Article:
2016’s warm winter meant not enough snow for the start of the Iditarod sled dog race in Anchorage, so it was brought by train from 360 miles north.
For everyone from traditional hunters to the military, the National Park Service to the oil industry, climate change is the new reality in Alaska. Government, residents and businesses are all trying to adapt.
Conservative skeptics of climate change may support projects focused on 'resilience' – for example, preparing a community for future major weather events.
There are some good explanations for the mismatch between regional support for climate action and the areas where renewable energy is making the biggest inroads.
After declining for nearly a decade, the number of hungry people in the world is growing again. Climate change, which is disrupting weather patterns that farmers rely on, is a major cause.
One natural disaster can exacerbate the effects of others – think landslides after wildfires. This means engineers and planners need to rethink how they assess and prepare for risk.
Infrastructure systems – roads, water treatment systems, power grid – can't be built the same ways as in the past. What's a better roadmap for the future?
In the 'World Climate' simulation, people play delegates to UN climate negotiations and work to strike an agreement that meets global climate goals. Playing it has made thousands want to take action.
Lotteries purportedly generate money to support public education. Jackpots are getting bigger and bigger – but states don't seem to be spending any more on education.
Trump claimed that 'we would be punishing ourselves' by using US arms sales to Saudi Arabia as a bargaining chip over the disappearance of Khashoggi. A look at the arms trade shows why he's wrong.
The Trump administration’s abandonment of support for democracy and civil rights abroad may be behind the sort of attacks on individual freedom that likely claimed journalist Jamal Khashoggi's life.
Artificial intelligence poses opportunities as well as dangers; understanding them – and regulating carefully – will help avoid harm to individuals and society as a whole.
According to most physicists, there is no safe dose of radiation. So why would the EPA consider saying otherwise? Who stands to gain if the EPA declares low-dose radiation harmless?
Explaining how carbon taxes and cap-and-trade systems work is simpler than figuring out how high those taxes and caps should be.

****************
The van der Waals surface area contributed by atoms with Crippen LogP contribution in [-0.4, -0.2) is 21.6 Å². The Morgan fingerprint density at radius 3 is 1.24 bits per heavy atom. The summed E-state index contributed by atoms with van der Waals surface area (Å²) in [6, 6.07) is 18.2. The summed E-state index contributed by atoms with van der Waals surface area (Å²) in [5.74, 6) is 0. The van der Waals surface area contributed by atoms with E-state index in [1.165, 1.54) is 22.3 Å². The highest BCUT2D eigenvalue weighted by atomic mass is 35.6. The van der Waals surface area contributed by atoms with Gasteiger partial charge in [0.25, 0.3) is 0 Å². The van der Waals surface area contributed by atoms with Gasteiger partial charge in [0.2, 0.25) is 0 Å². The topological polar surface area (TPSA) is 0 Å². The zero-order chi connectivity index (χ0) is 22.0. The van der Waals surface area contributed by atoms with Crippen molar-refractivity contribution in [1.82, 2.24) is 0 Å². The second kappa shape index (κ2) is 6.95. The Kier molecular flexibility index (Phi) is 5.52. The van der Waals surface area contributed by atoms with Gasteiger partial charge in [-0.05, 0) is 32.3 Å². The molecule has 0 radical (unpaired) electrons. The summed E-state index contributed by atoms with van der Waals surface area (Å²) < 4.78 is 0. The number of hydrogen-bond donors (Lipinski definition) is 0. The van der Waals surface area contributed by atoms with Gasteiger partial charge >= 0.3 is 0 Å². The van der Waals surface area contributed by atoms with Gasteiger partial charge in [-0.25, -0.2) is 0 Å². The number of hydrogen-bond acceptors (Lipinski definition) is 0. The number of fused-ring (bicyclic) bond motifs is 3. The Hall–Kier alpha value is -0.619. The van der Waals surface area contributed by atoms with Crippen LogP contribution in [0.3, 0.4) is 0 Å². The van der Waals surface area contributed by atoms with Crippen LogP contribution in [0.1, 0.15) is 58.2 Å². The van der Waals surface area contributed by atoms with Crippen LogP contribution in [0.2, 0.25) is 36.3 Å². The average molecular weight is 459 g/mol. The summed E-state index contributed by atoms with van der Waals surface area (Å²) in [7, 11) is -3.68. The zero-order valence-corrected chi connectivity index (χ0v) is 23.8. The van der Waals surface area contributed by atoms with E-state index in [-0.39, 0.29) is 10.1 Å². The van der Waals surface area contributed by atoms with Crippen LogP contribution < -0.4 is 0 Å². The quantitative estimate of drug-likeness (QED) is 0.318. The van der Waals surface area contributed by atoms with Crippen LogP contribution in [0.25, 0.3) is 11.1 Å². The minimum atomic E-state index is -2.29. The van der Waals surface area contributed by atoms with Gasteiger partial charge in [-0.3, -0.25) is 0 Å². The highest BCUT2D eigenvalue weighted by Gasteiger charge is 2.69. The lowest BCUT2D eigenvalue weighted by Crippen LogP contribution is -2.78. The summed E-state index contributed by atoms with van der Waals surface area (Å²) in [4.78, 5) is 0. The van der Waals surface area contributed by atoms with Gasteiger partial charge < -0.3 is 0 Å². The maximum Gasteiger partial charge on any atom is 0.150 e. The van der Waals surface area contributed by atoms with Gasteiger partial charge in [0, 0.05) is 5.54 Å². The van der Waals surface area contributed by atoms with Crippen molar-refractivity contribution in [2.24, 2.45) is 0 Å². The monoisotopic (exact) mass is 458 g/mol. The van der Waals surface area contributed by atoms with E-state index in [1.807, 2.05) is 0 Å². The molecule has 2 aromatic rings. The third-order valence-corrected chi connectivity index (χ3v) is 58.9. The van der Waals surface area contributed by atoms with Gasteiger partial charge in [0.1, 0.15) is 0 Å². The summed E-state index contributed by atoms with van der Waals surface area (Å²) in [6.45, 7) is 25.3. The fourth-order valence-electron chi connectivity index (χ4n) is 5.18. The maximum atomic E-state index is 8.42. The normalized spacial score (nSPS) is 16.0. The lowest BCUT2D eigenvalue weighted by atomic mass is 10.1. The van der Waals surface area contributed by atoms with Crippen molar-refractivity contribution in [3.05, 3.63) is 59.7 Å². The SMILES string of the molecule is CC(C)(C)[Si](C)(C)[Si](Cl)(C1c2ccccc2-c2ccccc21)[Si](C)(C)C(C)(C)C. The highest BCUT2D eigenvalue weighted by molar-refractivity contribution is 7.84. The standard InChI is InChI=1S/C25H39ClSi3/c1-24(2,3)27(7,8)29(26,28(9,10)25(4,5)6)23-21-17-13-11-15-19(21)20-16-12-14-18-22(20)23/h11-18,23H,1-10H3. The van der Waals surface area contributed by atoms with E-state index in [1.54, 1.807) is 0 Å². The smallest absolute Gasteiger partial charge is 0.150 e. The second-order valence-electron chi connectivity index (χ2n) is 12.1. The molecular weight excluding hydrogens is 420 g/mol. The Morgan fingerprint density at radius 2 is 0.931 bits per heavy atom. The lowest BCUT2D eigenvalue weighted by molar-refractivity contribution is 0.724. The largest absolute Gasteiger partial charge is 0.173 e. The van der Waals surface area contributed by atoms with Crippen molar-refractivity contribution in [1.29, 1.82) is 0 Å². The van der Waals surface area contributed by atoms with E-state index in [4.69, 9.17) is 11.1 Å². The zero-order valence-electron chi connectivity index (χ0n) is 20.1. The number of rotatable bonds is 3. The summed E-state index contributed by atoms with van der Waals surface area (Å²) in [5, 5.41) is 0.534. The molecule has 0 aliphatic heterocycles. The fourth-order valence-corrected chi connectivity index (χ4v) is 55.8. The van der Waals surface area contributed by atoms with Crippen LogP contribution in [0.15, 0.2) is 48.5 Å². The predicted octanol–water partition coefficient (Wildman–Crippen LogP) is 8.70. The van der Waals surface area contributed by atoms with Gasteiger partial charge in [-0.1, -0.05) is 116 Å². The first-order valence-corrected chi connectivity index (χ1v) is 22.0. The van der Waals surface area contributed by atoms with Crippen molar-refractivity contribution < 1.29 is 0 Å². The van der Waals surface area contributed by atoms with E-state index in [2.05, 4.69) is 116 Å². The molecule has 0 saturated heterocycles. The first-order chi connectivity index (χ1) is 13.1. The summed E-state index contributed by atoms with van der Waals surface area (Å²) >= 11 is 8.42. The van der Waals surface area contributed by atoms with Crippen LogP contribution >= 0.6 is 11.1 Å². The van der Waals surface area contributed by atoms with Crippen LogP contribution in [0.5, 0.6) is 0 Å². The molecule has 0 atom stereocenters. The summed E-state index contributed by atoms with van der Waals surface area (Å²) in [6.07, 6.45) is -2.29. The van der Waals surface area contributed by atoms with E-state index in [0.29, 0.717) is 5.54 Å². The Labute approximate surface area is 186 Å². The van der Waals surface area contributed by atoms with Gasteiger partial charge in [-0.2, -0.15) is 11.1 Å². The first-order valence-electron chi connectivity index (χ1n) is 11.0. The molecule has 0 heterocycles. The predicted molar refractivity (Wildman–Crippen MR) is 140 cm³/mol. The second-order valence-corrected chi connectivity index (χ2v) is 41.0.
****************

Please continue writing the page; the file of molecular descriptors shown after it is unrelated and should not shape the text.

How should the US spend limited funds for conserving endangered species? A new data tool lets managers compare different strategies so they can allocate money to protect the most species.
When artists destroy their works, it's usually to express their disdain for critics, dealers and curators. But does this get lost in the attention, hype and money that follows?
As health care grows more digital, an array of health apps promise to track steps, count heartbeats and look at moles. But without more FDA oversight, could we be shooting ourselves in the foot?
The disappearance and alleged murder of Saudi journalist Jamal Khashoggi is worsening relations between US allies Turkey and Saudi Arabia. An expert on the region believes there may be a way out.
The stability and integrity of democratic society are too important to be relegated to inherently flawed computer systems that are vulnerable to malfunctions and malicious attacks.
Trump has called Venezuela a 'human tragedy' and threatened invasion while quietly deporting and denying asylum to Venezuelan refugees. His anti-socialist rhetoric may make for good midterm politics.
Americans are overwhelmingly committed to a free press and hostile to government restrictions, a new poll finds. But the country is divided on the meaning of President Trump's attacks on the press.
The public is increasingly pessimistic about the way Brexit negotiations are going.
Parents can help protect their kids from cannabis abuse by openly discussing the health risks, the pleasures and the responsible ways to use the drug.
Individuals who carry the breast cancer genes _BRCA1_ or _BRCA2_ are often unaware of the fact. That suggests that physicians need a new way to apply DNA-based screens to identify those at risk.